Monday 03 September 2018
Self-confessed Brexit nerd, Michael Moore Senior Adviser at PwC, joined us for a Brexit-focused update and advice on what professional service firms should be doing for clients. PMF Scotland was delighted to host such a high-profile speaker; Michael was previously Secretary of State for Scotland (2010-13) during his 18 years in the House of Commons, and European Business Adviser to the Deputy Prime Minister (2013-2015).
Michael outlined at the beginning of the session that one thing is for sure - Brexit is ever changing. Is a deal or no deal, likely or not likely? Risk of ‘no deal’ is real. Bank of England Governor Mark Carney recently said: “The risk of no deal is uncomfortably high”.
However, Michael suggested that a no deal is a helpful benchmark to communicate with our clients – this is a starting point. However, the later an agreement arrives, the less certainty there will be of the details in place, and the less information on what the final deal means for our clients. Transition is not a separate treaty and is offered only if we have an ‘orderly exit’ and all items agreed, therefore clients should ask themselves, ‘if it goes wrong, what do we need to do?’. It’s also important to keep in mind that once the Acts of Parliaments are in place, details will then only be apparent for the trade acts – how businesses are affected.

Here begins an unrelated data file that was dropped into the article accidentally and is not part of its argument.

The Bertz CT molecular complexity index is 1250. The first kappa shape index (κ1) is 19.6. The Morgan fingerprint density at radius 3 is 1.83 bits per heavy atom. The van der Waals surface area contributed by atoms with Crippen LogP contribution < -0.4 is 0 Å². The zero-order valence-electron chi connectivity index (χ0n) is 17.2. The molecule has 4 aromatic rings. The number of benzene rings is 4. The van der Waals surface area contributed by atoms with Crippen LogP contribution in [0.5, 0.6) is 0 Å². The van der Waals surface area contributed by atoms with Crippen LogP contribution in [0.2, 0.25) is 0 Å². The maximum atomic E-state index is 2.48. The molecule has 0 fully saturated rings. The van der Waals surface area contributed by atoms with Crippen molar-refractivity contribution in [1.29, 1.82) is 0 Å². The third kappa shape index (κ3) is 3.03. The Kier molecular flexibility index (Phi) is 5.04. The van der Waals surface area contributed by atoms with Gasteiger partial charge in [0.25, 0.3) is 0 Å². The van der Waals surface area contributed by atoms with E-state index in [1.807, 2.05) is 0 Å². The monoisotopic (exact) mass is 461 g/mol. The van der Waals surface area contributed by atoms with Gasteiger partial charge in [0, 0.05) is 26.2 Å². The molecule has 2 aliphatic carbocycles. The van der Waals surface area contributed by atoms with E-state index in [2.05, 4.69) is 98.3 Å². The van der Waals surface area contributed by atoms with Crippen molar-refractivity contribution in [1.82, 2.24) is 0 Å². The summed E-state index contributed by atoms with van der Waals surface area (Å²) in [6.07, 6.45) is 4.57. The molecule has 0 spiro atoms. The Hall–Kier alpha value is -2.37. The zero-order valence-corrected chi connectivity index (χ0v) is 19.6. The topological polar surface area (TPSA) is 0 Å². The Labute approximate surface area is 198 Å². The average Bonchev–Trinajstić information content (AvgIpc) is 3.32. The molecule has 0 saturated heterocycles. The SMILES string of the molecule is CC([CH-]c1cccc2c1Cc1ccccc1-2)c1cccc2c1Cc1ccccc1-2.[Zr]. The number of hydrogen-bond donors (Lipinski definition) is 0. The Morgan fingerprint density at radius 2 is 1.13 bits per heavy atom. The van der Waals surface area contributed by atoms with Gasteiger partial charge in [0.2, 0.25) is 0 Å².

Another point to keep in mind is the EU has 45 trade agreements in place on behalf of all 28 members, will the UK have to negotiate new terms again with other countries? It’s all very well for politicians to say a deal is done, but businesses need to be aware of what this means in reality – how will this impact on the bottom line?
On the subject of which sectors will be impacted the most – Michael explained that businesses that have a higher level of regulatory/ operational complexity, need to do the most Brexit planning e.g. financial services/ pharmaceutical/ transport/ chemicals/ energy.
On what clients can do now, Michael advised that if businesses haven’t already looked at Brexit planning, they risk losing key components in their supply chain, which could quickly breakdown. If businesses look at short-term contingency planning, they risk missing the bigger picture. Clients should be asking themselves some straightforward questions on where staff are coming from/ supply chain/ logistics.
Whatever Brexit we get, there is a very narrow timeline to when we legally leave the EU, that we have triggered.
Written by Kerry Manton, Regional Chair Scotland
Marketing Manager, Chiene + Tait